The multi-year guarantee (MYG) annuity sales rally is over.
The average rate on a one-year MYG dropped to 1.4% in August 2009, down from 3.4% a year earlier, and the 5-year dropped to 3.1% from 4.4%. (Data from Fisher Annuity Index, Dallas, as reported in the August 2009 Annuity Sales Buzz, an e-newsletter published by National Underwriter.)
Although the August 2009 MYG rates were still above the 1% paid on typical bank 1-year certificates of deposit, it wasn’t enough to get people buying.
In 2010, based on past cycles, bank rates should start rising at a faster rate than bond yields. That means MYG sales will be off until the interest cycle turns again.
What Your Peers Are Reading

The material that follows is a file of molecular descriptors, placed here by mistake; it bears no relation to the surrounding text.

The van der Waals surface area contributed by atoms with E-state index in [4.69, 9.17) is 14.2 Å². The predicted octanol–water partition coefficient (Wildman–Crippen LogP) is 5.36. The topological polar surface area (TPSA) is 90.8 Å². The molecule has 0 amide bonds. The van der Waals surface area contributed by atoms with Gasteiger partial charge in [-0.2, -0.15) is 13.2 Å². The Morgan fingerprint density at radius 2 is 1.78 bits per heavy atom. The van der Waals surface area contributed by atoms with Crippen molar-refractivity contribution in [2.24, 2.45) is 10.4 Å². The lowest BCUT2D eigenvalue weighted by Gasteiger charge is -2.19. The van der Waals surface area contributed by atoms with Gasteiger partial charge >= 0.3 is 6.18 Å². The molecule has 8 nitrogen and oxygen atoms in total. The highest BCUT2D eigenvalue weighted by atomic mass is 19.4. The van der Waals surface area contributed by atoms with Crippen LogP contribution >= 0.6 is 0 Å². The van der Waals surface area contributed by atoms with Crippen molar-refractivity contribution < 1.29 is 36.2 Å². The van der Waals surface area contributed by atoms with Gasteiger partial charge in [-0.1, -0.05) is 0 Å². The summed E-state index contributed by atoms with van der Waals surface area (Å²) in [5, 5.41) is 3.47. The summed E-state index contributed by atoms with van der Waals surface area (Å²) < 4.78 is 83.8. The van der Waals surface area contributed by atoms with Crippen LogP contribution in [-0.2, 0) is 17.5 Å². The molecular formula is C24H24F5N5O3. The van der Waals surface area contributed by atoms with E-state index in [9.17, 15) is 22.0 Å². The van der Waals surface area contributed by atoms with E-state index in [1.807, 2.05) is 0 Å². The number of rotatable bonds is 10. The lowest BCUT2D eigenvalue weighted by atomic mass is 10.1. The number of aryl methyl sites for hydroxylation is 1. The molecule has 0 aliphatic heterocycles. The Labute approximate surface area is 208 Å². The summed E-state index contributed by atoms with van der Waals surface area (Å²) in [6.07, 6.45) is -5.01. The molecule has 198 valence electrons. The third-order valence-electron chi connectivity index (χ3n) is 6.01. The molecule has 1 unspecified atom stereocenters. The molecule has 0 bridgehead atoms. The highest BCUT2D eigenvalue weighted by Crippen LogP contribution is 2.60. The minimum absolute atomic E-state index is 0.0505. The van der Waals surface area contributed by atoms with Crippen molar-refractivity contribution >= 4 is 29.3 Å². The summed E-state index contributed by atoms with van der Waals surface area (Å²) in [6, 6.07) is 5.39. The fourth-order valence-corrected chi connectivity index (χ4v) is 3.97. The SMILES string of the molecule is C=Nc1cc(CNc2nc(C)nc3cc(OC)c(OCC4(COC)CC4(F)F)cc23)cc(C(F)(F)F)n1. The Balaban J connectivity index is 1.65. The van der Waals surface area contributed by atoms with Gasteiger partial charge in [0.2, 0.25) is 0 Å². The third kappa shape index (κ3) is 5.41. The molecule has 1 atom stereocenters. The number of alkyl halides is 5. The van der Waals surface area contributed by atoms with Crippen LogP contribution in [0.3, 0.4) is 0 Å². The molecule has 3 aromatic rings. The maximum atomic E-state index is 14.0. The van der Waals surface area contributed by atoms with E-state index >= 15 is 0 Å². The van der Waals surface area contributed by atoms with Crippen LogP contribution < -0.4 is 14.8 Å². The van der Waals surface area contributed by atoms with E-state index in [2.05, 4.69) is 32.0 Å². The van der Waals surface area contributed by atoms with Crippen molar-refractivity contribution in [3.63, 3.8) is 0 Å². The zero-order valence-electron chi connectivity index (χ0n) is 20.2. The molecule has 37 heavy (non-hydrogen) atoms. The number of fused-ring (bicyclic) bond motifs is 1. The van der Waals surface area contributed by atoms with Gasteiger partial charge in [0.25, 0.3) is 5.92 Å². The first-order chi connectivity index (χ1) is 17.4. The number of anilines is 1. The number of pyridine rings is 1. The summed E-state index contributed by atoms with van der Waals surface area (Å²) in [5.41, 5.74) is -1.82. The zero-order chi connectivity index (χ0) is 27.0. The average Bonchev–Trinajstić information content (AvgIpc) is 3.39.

What about prospects for indexed annuities? On March 31, 2009, the S&P 500 closed at 797.87 and the average 1-year CD rate was over 1%. In this environment, it is not surprising that indexed annuity sales hit a new record in the second quarter.
It appears that at least some of that MYG business was swayed to indexed annuities that marketed a first-year premium bonus as a guaranteed yield.
Also contributing to IA sales is the fact that the products having guaranteed lifetime withdrawal benefits offer growth rates or large bonuses–and some consumers may have confused these for a current yield.
Even without income riders, indexed annuities have a strong story to tell; it simply needs to be presented well.
CD owners may balk at buying the IA with the 6% interest cap because they fear they might earn zero if the index goes down. However, they might be told, “If you move to the annuity, you may lose the 1.1% that the bank is paying, but if you stay at the bank, you will lose the potential to make 6%. Which is the greatest potential loss?”
It should be noted that IA sales doubled when the last bull market began.